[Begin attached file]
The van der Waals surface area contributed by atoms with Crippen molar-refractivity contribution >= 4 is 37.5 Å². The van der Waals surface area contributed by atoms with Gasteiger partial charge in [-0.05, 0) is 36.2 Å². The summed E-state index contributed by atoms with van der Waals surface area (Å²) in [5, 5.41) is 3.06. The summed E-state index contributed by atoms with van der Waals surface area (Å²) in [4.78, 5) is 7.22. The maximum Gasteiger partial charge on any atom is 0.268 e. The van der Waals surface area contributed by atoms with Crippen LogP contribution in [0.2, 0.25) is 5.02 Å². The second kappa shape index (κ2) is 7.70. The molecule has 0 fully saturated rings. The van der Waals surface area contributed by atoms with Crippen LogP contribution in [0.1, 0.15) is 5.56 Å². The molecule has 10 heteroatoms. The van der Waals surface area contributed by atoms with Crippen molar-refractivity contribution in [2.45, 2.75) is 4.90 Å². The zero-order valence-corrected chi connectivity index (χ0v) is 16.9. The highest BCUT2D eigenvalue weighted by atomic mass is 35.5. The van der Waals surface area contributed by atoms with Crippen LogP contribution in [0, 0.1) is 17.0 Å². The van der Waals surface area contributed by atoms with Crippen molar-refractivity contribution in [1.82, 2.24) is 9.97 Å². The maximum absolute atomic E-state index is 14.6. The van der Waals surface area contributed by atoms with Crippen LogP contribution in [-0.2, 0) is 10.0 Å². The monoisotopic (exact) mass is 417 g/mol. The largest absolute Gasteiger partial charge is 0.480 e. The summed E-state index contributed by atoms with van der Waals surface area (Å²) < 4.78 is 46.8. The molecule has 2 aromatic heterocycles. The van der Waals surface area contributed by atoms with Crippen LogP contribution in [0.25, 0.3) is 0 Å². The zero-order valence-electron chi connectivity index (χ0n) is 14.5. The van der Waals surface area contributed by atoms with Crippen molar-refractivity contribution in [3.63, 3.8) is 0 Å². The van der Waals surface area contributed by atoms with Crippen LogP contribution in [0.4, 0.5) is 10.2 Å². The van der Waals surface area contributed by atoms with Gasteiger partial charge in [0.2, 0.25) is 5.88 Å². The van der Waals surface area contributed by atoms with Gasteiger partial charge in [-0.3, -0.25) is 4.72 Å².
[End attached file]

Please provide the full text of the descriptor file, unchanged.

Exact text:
The van der Waals surface area contributed by atoms with Crippen molar-refractivity contribution >= 4 is 37.5 Å². The van der Waals surface area contributed by atoms with Gasteiger partial charge in [-0.05, 0) is 36.2 Å². The summed E-state index contributed by atoms with van der Waals surface area (Å²) in [5, 5.41) is 3.06. The summed E-state index contributed by atoms with van der Waals surface area (Å²) in [4.78, 5) is 7.22. The maximum Gasteiger partial charge on any atom is 0.268 e. The van der Waals surface area contributed by atoms with Crippen LogP contribution in [0.2, 0.25) is 5.02 Å². The second kappa shape index (κ2) is 7.70. The molecule has 0 fully saturated rings. The van der Waals surface area contributed by atoms with Crippen LogP contribution in [0.1, 0.15) is 5.56 Å². The molecule has 10 heteroatoms. The van der Waals surface area contributed by atoms with Crippen molar-refractivity contribution in [2.45, 2.75) is 4.90 Å². The zero-order valence-corrected chi connectivity index (χ0v) is 16.9. The highest BCUT2D eigenvalue weighted by atomic mass is 35.5. The van der Waals surface area contributed by atoms with Crippen LogP contribution in [0, 0.1) is 17.0 Å². The van der Waals surface area contributed by atoms with Crippen molar-refractivity contribution in [1.82, 2.24) is 9.97 Å². The maximum absolute atomic E-state index is 14.6. The van der Waals surface area contributed by atoms with Crippen LogP contribution in [-0.2, 0) is 10.0 Å². The monoisotopic (exact) mass is 417 g/mol. The largest absolute Gasteiger partial charge is 0.480 e. The summed E-state index contributed by atoms with van der Waals surface area (Å²) < 4.78 is 46.8. The molecule has 2 aromatic heterocycles. The van der Waals surface area contributed by atoms with Crippen LogP contribution in [0.25, 0.3) is 0 Å². The zero-order valence-electron chi connectivity index (χ0n) is 14.5. The van der Waals surface area contributed by atoms with Crippen molar-refractivity contribution in [3.63, 3.8) is 0 Å². The van der Waals surface area contributed by atoms with Crippen LogP contribution in [0.4, 0.5) is 10.2 Å². The van der Waals surface area contributed by atoms with Gasteiger partial charge in [0.2, 0.25) is 5.88 Å². The van der Waals surface area contributed by atoms with Gasteiger partial charge in [-0.3, -0.25) is 4.72 Å².